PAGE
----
Niyo: All Pistons on notice now, Van Gundy included

John Niyo
The Detroit News

Auburn Hills — They’re all on notice now, from the point guard who became a center of attention in advance of Thursday’s NBA trade deadline to the franchise center the Pistons made a point of including in talks as well.

But it goes beyond Reggie Jackson and Andre Drummond — or any other player, for that matter — now that the deadline has passed and everybody’s still present and accounted for at The Palace, if not wholly accountable yet, based on Thursday’s Jekyll-and-Hyde performance against the Charlotte Hornets.

It goes to the head coach and team president, too, as Stan Van Gundy claimed victory in jest even before his team’s 114-108 overtime escape, mocking the “experts and inside sources who knew what we were doing,” after the Pistons opted to stand pat.

This is the roster that Van Gundy has assembled over the last three years, and this is the roster he’s sticking with down the stretch this season as the Pistons, who were patently awful out of the gate Thursday, scramble to try to make the playoffs.

But this is also the roster he’s sticking his coach with, for better or for worse, and whatever distractions all the swirling trade rumors might have caused — trade winds the Pistons front office certainly didn’t mind fanning — are now his to handle.

“We went into this whole thing and certainly (general manager) Jeff (Bower) talked to a lot of people — we made no secret of that,” Van Gundy said before Thursday’s tipoff against Charlotte, a team that had lost 11 of its last 12 games. “But we placed a high value on our guys.”

As expected, they found nobody willing to pay a steep price for the likes of Jackson, who has struggled through injury and inconsistent play this season. The Pistons reportedly were asking a first-round pick and a young prospect in return for Jackson, who is in the second year of a five-year, $80 million contract.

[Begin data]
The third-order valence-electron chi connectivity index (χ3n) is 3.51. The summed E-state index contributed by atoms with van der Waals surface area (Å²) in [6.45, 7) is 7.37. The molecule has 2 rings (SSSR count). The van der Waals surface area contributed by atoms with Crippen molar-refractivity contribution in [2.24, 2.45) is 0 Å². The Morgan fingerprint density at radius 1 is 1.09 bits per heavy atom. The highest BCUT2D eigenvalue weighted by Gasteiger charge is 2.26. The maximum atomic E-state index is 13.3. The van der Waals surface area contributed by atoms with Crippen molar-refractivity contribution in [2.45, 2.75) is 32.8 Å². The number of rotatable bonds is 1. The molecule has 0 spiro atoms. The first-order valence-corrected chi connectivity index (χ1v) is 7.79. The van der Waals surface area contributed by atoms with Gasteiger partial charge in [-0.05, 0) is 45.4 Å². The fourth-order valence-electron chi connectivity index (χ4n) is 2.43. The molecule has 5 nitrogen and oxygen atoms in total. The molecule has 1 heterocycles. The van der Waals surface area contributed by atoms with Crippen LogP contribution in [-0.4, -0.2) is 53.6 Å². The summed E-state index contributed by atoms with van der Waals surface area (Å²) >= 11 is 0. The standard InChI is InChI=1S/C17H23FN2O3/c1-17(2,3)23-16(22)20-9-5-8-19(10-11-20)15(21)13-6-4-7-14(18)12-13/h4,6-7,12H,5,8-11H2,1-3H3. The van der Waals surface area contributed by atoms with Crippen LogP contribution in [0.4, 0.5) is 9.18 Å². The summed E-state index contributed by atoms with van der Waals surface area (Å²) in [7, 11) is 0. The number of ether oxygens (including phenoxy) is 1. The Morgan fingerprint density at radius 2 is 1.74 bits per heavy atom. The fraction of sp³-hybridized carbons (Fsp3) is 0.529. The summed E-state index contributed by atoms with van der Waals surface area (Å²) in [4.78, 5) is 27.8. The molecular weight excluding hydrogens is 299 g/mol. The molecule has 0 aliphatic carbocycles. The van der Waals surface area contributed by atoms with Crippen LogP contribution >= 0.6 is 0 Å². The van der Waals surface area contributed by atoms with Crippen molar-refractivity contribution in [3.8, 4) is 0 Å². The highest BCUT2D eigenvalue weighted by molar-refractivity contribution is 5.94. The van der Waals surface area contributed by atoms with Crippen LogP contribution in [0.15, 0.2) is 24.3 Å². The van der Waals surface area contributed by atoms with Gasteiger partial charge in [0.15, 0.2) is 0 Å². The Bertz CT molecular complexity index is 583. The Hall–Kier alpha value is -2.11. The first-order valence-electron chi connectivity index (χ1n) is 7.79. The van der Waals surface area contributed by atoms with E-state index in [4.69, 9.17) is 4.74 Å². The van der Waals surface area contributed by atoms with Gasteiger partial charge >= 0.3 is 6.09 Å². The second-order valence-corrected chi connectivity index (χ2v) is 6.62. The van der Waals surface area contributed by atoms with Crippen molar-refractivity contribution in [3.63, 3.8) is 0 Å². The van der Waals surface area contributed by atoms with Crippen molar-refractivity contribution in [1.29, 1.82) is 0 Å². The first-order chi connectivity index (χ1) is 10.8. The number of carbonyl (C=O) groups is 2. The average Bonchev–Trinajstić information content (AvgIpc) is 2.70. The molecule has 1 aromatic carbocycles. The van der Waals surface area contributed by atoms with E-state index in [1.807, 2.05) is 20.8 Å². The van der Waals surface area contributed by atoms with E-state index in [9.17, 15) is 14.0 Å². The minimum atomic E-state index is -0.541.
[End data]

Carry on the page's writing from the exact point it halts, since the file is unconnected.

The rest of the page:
If true, it’s no surprise they didn’t find any takers, not with Jackson stiill searching for his game after last fall’s knee procedure, averaging just 10.2 points and 5.7 assists while playing less than 26 minutes a night in the 10 games prior to the All-Star break. Thursday, Jackson (four points, four assists) played just 20 minutes, and not at all in the fourth quarter, as the Pistons rallied from a 18-point deficit.

“How much he’s been affected by all the talk, I don’t know that,” Van Gundy said. “But we certainly hope he’ll get back to really being aggressive and attacking a little bit more on his pick-and-rolls and things like that and making plays. We know how good Reggie can be, and we’re gonna need that down the stretch.”

Barely there

He’ll need more from his $127 million center, too, obviously. Drummond largely dismissed questions about his name surfacing in trade rumors earlier this week — the Pistons weren’t soliciting offers, but they at least were open to hearing them — insisting it was out of his control.

“It’s all a business,” Drummond said. “Everyone’s name is going to be thrown around when they’re a high-profile guy. My name happened to be in there. I’m not mad or anything like that. I’m still here to play basketball.”

Pistons bench leads rally in OT win over Hornets